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Murder of Memphis woman prompts discussion of running safety

Posted at 8:00 AM, Sep 08, 2022
and last updated 2022-09-08 08:01:40-04

(LEX 18) — The kidnapping and murder of a woman out for her daily run in Memphis highlights the concerns that people, especially women, experience every day.

Attacks like that one are very rare, but runners say there are things they do every day to minimize risk even further. Ideally, of course, the responsibility for stopping that kind of behavior would rest on the shoulders of the people doing it, but until that day, there are some ways to increase safety and situational awareness.

"You don't want to go out with no plan. You don't want to get stranded somewhere. You don't want to get too far out," said Grace Caudill, a manager at John's Run/Walk Shop in Lexington.

"It's very important to know your routes. Explore a little bit, but maybe drive your routes. Know what's shaded and what's not shaded, when it's a good time to run and when it's not, maybe where it's lit and where it's not lit."

Attacks like the one on Eliza Fletcher, who was killed after a man kidnapped her while she ran in Memphis, are rare, but it doesn't mean they're not top of mind. Caudill's experiences running as a woman also highlight how different people's worlds can be.

"It's very unfortunate, just the way that society is now. I mean, I can't go for a solo run in the daytime and not expect to be approached," Caudill said.

"I come to a stop at the traffic lights and you have to stay aware. You have to take your headphones out. You have to know who's watching. Being honked at is not a compliment. Nobody enjoys that. We're just trying to get an exercise in. It's really sad that we have to be that vigilant."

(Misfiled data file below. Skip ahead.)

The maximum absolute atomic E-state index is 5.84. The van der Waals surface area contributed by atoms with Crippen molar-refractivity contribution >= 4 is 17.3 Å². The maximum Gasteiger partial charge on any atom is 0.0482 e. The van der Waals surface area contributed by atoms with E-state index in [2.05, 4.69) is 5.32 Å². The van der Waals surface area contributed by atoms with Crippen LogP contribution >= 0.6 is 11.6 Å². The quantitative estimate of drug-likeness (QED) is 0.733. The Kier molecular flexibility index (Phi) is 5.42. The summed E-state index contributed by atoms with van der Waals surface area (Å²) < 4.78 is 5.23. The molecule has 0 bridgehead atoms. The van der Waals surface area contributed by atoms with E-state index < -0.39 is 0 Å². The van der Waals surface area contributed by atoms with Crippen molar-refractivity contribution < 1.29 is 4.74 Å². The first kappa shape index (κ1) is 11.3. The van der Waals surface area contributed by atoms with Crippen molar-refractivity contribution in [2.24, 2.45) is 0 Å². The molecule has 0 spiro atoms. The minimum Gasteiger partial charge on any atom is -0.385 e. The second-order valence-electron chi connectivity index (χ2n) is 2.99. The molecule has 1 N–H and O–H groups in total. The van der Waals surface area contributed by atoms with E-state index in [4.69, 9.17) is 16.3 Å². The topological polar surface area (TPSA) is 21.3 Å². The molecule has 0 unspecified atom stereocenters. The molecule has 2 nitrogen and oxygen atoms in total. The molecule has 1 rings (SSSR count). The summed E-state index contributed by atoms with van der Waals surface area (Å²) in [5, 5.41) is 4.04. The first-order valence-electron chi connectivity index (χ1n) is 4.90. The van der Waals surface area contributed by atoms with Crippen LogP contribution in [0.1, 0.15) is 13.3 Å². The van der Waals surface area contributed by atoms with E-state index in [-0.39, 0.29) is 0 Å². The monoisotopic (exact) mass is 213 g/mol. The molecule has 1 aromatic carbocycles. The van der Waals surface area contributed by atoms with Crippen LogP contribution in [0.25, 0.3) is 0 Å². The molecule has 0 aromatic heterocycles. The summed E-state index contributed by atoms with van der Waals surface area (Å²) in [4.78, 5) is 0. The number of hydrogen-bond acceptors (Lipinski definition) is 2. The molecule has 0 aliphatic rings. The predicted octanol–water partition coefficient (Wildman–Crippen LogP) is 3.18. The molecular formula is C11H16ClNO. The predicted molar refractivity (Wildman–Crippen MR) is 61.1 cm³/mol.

Caudill said there are some steps she takes to increase her safety.

"One of the big things would be, try not to have any noise-canceling headphones. One of the things we've got is bone-conducting headphones. That's what I use. They sit right on the outside of your ears. That way you can still hear everything that's around you, as it is very important to stay vigilant, no matter what time you choose to run," Caudill said.

Technology can really help, especially location-sharing apps.

"I share my location with friends at all times. I always make sure my phone is charged before I go, as well. It's just as extra layer of safety if something were to happen. You're able to locate yourself. I would always keep your phone on you if possible," Caudill said.

Caudill said it's important not to commit to the same pattern every day.

"Have multiple different paths that you could take, no matter what level you're training at. It's just very important. You don't know who's watching," she said.

Runners who wear smartwatches often have access to an emergency call shortcut that can automatically dial 911 and share the wearer's location with first responders and designated emergency contacts.